"The land belongs to everyone and to noone." That about sums it up. It is just as much your land as it is everyone elses. And it's just as much not your land as it is not everyone elses. Think about it... it was someone elses land long before the Indians got there! What does it matter if you photograph it? You take nothing away from the land when you do that. Just leave it like you found it.

    Just my $.02
    Wrong. The Rez has all sorts of restrictions pertaining to photography. No matter what some nice sounding thoughts might say, it is their land, and is not public. In fact Mark wrote an article on the ins and outs of phtographing on the Rez. John obviously had obtained permits in advance of that workshop. In it he would have had to state what kinds of photos would be taken. The Tribe has every right to say no. If someone goes their on their own and takes phtographs without being senstive to the pervailing culture and then turns around and displays or even attempts to sell them, the tribe has the right to seek recourse for those actions. Not like you can sand on a public sidewalk or roadway in Canyon De Chelly and take a picture of the surroundings. It just shows the lack of understanding of the laws of that particular land.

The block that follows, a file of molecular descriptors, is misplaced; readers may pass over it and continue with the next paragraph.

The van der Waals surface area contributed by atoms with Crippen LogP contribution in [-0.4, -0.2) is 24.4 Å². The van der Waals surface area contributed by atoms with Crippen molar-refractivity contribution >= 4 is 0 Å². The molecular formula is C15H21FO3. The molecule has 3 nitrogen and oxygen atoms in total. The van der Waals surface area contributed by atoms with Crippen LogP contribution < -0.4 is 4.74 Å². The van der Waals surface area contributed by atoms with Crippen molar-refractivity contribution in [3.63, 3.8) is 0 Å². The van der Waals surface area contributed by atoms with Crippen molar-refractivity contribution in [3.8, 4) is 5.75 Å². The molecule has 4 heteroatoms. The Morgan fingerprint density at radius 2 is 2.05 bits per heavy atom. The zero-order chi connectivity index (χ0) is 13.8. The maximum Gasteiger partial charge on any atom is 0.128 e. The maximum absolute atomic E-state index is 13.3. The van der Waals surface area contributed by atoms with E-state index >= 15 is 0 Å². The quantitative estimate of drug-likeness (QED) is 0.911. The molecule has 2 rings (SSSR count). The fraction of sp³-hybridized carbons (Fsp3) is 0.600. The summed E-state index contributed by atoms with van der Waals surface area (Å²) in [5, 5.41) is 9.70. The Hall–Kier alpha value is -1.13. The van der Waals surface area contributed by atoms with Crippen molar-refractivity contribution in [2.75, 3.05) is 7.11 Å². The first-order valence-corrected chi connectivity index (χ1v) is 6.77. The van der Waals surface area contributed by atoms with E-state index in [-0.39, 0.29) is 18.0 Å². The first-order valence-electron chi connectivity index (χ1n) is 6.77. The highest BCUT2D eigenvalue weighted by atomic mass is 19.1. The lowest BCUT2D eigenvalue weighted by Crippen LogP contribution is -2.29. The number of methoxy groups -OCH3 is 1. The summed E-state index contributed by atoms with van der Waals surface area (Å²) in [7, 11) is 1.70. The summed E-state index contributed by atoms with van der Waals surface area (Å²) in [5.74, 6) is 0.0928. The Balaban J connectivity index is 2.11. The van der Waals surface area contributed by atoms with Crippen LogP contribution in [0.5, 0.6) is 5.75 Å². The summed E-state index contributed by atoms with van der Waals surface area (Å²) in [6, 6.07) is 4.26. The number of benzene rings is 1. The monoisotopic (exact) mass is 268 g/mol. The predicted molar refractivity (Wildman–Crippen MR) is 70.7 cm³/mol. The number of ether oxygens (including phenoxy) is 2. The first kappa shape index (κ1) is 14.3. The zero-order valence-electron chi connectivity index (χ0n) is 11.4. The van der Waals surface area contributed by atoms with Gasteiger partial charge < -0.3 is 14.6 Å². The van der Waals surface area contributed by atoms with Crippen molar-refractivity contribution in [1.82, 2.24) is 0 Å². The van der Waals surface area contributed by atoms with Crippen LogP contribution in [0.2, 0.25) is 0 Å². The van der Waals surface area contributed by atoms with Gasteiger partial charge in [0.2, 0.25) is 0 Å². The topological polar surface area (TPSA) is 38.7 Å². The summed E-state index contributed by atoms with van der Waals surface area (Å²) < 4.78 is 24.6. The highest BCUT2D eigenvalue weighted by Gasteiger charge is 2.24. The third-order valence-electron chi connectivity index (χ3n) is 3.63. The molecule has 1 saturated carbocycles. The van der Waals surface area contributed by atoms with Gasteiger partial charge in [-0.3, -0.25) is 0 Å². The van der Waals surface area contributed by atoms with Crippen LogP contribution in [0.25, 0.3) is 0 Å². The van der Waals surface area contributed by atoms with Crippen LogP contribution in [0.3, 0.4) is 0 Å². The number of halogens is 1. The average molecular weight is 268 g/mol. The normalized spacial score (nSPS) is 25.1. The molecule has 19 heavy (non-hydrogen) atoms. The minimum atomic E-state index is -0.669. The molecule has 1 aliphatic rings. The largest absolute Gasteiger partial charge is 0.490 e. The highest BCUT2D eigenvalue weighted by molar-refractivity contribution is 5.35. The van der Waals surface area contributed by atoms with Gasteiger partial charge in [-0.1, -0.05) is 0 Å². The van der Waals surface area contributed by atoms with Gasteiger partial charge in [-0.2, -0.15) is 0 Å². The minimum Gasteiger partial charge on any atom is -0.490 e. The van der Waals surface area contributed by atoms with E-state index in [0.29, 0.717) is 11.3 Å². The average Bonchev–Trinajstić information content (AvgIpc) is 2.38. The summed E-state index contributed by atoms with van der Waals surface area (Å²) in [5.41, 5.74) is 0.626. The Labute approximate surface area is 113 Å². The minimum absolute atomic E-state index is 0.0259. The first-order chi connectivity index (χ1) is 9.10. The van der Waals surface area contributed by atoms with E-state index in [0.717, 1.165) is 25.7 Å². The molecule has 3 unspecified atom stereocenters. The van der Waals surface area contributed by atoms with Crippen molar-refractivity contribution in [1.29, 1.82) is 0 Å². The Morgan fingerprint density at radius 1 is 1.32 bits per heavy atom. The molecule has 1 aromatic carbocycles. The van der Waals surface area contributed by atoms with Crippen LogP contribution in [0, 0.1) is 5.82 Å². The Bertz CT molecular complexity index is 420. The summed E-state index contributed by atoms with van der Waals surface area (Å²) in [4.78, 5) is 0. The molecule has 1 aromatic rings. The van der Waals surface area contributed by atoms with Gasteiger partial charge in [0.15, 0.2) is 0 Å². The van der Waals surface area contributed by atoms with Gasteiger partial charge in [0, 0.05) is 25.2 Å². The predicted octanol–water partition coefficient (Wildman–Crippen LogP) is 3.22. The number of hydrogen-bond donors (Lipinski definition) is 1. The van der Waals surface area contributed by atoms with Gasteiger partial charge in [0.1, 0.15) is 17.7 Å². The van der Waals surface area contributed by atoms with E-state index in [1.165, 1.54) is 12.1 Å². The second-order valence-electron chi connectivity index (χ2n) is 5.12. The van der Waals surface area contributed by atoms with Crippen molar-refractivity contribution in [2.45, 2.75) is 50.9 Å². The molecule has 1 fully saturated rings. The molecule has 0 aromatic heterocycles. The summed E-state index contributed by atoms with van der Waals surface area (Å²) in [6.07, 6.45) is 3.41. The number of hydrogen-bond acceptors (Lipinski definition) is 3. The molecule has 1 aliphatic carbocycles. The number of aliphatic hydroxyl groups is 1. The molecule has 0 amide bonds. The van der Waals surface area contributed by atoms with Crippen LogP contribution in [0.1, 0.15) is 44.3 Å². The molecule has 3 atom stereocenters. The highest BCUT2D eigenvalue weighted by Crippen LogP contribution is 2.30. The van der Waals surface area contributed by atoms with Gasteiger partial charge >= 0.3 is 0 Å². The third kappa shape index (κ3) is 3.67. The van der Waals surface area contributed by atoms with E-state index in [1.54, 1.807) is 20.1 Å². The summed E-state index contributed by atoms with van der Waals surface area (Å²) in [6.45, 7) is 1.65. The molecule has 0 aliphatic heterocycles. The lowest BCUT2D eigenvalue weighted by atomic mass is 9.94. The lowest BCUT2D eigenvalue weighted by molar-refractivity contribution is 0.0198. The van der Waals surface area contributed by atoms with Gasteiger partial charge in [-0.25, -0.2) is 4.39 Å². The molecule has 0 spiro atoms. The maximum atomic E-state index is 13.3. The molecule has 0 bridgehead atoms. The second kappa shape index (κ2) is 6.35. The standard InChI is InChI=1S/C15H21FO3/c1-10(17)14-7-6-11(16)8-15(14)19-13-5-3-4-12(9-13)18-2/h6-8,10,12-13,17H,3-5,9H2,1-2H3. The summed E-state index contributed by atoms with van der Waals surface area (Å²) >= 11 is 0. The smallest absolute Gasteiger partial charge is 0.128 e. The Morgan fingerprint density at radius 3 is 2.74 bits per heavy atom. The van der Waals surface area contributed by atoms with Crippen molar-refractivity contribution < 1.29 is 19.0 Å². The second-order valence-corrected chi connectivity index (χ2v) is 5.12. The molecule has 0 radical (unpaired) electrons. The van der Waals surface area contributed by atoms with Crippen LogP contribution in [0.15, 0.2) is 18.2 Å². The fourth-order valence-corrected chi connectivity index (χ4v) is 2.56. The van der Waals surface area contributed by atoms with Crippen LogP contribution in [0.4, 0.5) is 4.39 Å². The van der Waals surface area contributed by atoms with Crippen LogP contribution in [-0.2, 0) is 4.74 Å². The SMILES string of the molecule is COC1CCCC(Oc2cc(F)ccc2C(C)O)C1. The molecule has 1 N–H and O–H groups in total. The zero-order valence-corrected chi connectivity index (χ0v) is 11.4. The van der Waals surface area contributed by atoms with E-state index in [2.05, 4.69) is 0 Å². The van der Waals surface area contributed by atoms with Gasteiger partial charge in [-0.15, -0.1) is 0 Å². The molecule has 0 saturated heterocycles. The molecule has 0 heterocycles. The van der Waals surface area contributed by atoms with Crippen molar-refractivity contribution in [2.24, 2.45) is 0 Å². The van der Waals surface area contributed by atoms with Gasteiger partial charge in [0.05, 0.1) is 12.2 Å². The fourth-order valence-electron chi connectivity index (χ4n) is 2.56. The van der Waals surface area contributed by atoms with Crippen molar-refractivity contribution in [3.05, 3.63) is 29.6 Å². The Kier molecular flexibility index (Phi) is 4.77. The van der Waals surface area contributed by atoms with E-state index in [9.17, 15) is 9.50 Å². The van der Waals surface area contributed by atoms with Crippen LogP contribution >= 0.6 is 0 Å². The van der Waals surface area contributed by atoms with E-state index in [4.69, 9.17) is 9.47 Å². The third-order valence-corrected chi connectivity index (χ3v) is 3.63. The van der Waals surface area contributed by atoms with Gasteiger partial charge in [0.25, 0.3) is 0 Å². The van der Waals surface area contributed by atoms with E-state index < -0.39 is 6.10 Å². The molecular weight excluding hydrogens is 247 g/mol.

Non Digital Diva

  6. #16

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    RObert, I am inclined to agree with you.
    Technological society has succeeded in multiplying the opportunities for pleasure, but it has great difficulty in generating joy. Pope Paul VI

    So, I think the "greats" were true to their visions, once their visions no longer sucked. Ralph Barker 12/2004

  7. #17
    roteague's Avatar
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    Quote Originally Posted by Aggie
    The Tribe has every right to say no. If someone goes their on their own and takes phtographs without being senstive to the pervailing culture and then turns around and displays or even attempts to sell them, the tribe has the right to seek recourse for those actions.
    In Australia they have placed restrictions on photographing Uluru (Ayer's Rock) for commercial purposes (including fine art) without a permit. A large portion of the rock is off limits to photography - that is why you only see images of the rock from a certain viewpoint.

    BTW, the picture of Uluru I use for my avartar wasn't taken by me, it came from Australia.com.
    Robert M. Teague
    www.visionlandscapes.com
    www.apug.org/forums/portfolios.php?u=2235

    "A man who works with his hands is a laborer; a man who works with his hands and his brain is a craftsman; a man who works with his hands and his brain and his heart is an artist" -- Louis Nizer

  8. #18